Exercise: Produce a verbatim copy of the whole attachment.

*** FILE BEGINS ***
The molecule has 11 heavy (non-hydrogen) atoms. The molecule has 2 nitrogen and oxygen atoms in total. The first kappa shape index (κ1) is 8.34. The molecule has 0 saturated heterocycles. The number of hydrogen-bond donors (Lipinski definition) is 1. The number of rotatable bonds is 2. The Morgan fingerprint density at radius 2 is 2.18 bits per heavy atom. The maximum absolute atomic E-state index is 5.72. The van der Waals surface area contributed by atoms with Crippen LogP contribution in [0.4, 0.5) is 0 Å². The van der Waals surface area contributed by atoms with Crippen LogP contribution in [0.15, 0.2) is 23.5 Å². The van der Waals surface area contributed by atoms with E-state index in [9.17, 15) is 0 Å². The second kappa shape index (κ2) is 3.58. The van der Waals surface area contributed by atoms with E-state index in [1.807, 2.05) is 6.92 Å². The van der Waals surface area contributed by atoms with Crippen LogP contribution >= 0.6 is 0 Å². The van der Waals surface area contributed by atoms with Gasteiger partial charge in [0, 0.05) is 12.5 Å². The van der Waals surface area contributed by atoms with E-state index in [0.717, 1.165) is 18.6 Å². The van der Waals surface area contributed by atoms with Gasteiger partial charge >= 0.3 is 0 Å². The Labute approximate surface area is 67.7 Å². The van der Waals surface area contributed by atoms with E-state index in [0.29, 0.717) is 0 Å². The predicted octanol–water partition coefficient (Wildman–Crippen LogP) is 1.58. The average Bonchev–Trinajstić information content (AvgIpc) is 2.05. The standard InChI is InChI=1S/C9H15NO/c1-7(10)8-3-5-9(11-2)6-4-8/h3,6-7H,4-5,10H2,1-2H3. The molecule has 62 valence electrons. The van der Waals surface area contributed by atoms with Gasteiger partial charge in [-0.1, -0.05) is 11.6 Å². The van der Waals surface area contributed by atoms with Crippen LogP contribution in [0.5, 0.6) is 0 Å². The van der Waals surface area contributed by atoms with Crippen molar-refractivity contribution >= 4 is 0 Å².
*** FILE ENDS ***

The molecule has 11 heavy (non-hydrogen) atoms. The molecule has 2 nitrogen and oxygen atoms in total. The first kappa shape index (κ1) is 8.34. The molecule has 0 saturated heterocycles. The number of hydrogen-bond donors (Lipinski definition) is 1. The number of rotatable bonds is 2. The Morgan fingerprint density at radius 2 is 2.18 bits per heavy atom. The maximum absolute atomic E-state index is 5.72. The van der Waals surface area contributed by atoms with Crippen LogP contribution in [0.4, 0.5) is 0 Å². The van der Waals surface area contributed by atoms with Crippen LogP contribution in [0.15, 0.2) is 23.5 Å². The van der Waals surface area contributed by atoms with E-state index in [9.17, 15) is 0 Å². The second kappa shape index (κ2) is 3.58. The van der Waals surface area contributed by atoms with E-state index in [1.807, 2.05) is 6.92 Å². The van der Waals surface area contributed by atoms with Crippen LogP contribution >= 0.6 is 0 Å². The van der Waals surface area contributed by atoms with Gasteiger partial charge in [0, 0.05) is 12.5 Å². The van der Waals surface area contributed by atoms with E-state index in [0.717, 1.165) is 18.6 Å². The van der Waals surface area contributed by atoms with Gasteiger partial charge >= 0.3 is 0 Å². The Labute approximate surface area is 67.7 Å². The van der Waals surface area contributed by atoms with E-state index in [0.29, 0.717) is 0 Å². The predicted octanol–water partition coefficient (Wildman–Crippen LogP) is 1.58. The average Bonchev–Trinajstić information content (AvgIpc) is 2.05. The standard InChI is InChI=1S/C9H15NO/c1-7(10)8-3-5-9(11-2)6-4-8/h3,6-7H,4-5,10H2,1-2H3. The molecule has 62 valence electrons. The van der Waals surface area contributed by atoms with Gasteiger partial charge in [-0.1, -0.05) is 11.6 Å². The van der Waals surface area contributed by atoms with Crippen LogP contribution in [0.5, 0.6) is 0 Å². The van der Waals surface area contributed by atoms with Crippen molar-refractivity contribution >= 4 is 0 Å².